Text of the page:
The beauty of it is, from a social psychology perspective which I love researching that area, is people get motivated when they realize that they’re actually having an impact and they’re actually doing something positive. We’ve tried to chunk it down and to make these actions as simple as possible and help them to visualize the impact that they’re making. So if you click that button, and you save seven square feet of rainforest, you do it today, maybe you do it tomorrow, maybe you do it the next day, eventually you start to realize that you actually have power. You are empowered to make the world a better place. You are empowered to save the rainforest. Maybe you even start thinking of yourself an environmental protector or maybe even an environmentalist. Eventually what that does is lead to other actions. As you’ve kind of internalized that, and you see yourself as someone who protects rainforests or the environment, you are more likely then to vote with your dollars or with your vote. Or in terms of other actions, in terms of talking to your friends, you are more likely to act in concert with who you now perceive yourself as. That’s what we’re trying to do here is to help people incorporate that into themselves so that they feel empowered and feel like they are protectors of the planet.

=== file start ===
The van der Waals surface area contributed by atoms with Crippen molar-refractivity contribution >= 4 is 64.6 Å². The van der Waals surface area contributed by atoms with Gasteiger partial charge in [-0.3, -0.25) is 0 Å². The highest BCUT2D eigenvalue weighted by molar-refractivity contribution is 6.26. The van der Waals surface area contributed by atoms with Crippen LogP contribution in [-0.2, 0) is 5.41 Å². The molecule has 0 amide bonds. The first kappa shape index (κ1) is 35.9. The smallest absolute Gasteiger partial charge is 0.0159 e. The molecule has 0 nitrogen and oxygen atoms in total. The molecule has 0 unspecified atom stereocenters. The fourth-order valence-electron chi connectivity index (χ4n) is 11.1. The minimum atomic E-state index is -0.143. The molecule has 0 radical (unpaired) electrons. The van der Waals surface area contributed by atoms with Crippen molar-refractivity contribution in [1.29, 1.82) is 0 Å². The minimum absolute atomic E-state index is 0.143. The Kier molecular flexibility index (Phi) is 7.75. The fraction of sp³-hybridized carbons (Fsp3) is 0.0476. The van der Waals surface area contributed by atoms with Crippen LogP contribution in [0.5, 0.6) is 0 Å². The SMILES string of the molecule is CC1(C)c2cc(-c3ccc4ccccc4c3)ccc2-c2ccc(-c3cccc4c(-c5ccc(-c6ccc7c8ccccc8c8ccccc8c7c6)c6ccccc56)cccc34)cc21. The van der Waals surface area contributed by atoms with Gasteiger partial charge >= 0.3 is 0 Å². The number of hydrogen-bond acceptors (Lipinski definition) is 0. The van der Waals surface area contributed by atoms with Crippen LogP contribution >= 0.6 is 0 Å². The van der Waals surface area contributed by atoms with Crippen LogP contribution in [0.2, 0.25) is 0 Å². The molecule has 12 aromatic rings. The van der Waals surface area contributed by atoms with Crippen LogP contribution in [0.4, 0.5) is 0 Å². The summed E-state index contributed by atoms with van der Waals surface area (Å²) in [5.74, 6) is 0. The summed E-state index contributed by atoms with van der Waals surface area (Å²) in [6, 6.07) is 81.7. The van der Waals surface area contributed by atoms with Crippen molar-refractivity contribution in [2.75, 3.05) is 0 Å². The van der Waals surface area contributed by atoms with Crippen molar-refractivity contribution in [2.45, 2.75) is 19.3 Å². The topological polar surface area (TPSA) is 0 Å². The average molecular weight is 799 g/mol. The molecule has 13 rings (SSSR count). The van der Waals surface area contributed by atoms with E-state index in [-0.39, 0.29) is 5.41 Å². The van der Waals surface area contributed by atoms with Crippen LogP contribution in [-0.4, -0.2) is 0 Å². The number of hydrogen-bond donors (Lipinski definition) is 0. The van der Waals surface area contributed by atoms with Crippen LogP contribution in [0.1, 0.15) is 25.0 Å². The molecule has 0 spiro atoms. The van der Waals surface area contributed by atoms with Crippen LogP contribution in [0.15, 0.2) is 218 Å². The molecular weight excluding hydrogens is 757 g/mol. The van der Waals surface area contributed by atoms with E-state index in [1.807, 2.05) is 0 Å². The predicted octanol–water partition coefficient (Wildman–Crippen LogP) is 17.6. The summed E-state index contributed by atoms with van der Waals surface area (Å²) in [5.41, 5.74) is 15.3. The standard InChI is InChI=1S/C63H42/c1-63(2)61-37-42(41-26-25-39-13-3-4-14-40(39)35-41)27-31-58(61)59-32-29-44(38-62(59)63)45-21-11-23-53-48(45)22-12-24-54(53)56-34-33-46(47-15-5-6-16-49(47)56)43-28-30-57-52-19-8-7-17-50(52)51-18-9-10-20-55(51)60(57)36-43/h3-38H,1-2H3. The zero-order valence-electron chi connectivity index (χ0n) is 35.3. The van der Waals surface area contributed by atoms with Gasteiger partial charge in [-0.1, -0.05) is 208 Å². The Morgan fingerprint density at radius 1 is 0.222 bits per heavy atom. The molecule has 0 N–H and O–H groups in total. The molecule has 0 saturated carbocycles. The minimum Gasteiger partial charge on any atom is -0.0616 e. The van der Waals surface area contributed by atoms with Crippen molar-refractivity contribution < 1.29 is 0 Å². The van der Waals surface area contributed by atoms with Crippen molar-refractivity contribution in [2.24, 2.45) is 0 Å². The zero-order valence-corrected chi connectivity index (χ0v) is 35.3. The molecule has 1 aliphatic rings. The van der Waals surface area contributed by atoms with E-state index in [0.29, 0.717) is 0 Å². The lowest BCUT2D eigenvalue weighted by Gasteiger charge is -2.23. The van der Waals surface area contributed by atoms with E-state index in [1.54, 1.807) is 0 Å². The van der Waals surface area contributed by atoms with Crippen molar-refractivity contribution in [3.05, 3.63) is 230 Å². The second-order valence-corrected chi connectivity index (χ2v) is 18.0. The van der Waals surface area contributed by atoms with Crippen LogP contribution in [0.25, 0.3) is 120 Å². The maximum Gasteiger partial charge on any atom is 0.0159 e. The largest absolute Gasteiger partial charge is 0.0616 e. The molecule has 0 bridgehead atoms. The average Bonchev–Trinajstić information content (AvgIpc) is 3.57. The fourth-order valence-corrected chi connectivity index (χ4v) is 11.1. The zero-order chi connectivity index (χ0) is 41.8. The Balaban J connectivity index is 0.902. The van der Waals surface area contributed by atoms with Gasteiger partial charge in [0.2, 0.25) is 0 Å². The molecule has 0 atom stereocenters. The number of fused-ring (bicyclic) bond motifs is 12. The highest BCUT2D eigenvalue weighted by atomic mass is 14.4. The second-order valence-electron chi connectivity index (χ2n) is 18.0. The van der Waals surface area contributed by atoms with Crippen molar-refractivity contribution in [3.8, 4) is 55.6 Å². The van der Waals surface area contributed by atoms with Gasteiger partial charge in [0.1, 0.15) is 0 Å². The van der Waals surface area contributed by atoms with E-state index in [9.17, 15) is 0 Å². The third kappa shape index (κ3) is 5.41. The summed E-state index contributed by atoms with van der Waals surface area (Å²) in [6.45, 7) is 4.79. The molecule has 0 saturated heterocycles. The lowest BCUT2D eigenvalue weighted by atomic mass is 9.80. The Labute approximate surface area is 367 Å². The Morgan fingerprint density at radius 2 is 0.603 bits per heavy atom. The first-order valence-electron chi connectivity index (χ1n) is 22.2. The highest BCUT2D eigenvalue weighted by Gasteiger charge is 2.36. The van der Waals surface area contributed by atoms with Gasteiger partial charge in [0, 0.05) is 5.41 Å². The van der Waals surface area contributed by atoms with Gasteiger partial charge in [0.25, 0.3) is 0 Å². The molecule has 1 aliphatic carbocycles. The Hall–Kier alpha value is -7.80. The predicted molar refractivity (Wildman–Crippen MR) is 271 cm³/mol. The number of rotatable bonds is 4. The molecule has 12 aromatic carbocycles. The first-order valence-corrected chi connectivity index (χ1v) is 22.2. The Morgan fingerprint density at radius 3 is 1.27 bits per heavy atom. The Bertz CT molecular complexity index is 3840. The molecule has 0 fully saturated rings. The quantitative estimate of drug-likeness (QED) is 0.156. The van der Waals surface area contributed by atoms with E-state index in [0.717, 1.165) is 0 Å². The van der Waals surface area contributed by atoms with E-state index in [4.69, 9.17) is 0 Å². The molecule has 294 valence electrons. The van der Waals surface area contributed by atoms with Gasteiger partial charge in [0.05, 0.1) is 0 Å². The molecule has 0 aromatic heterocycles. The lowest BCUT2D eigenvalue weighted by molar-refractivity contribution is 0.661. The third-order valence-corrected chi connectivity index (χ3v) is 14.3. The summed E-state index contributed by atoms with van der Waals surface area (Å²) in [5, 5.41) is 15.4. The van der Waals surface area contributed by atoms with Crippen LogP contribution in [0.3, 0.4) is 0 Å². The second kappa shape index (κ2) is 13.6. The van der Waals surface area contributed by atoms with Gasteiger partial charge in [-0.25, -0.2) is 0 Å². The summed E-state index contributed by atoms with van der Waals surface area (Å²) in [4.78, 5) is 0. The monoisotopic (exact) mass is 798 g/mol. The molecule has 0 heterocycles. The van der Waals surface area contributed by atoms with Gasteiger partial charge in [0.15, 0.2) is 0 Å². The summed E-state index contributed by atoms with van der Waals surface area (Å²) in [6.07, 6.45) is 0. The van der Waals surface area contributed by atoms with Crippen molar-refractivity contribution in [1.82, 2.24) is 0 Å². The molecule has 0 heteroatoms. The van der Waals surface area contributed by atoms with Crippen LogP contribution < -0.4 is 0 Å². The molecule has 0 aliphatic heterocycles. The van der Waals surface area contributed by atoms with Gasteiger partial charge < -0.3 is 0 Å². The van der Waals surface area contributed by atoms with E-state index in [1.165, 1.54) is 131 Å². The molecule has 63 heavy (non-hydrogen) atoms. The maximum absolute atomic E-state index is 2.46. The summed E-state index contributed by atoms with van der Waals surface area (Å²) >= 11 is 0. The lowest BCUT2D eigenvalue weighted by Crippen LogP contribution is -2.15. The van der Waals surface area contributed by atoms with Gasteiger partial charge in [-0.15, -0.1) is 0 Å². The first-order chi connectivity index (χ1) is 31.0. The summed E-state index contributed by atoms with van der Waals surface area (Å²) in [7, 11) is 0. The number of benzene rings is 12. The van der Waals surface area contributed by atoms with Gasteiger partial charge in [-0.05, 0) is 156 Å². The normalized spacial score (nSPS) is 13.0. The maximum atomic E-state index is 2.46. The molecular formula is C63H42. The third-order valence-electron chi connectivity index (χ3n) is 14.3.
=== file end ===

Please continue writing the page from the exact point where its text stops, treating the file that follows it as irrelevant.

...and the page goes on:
Andrew: And here’s something that my wife loves about it. It’s a company, right? I mean, it’s a for-profit business. You’re showing that you can earn more profits if you also do more good for the world.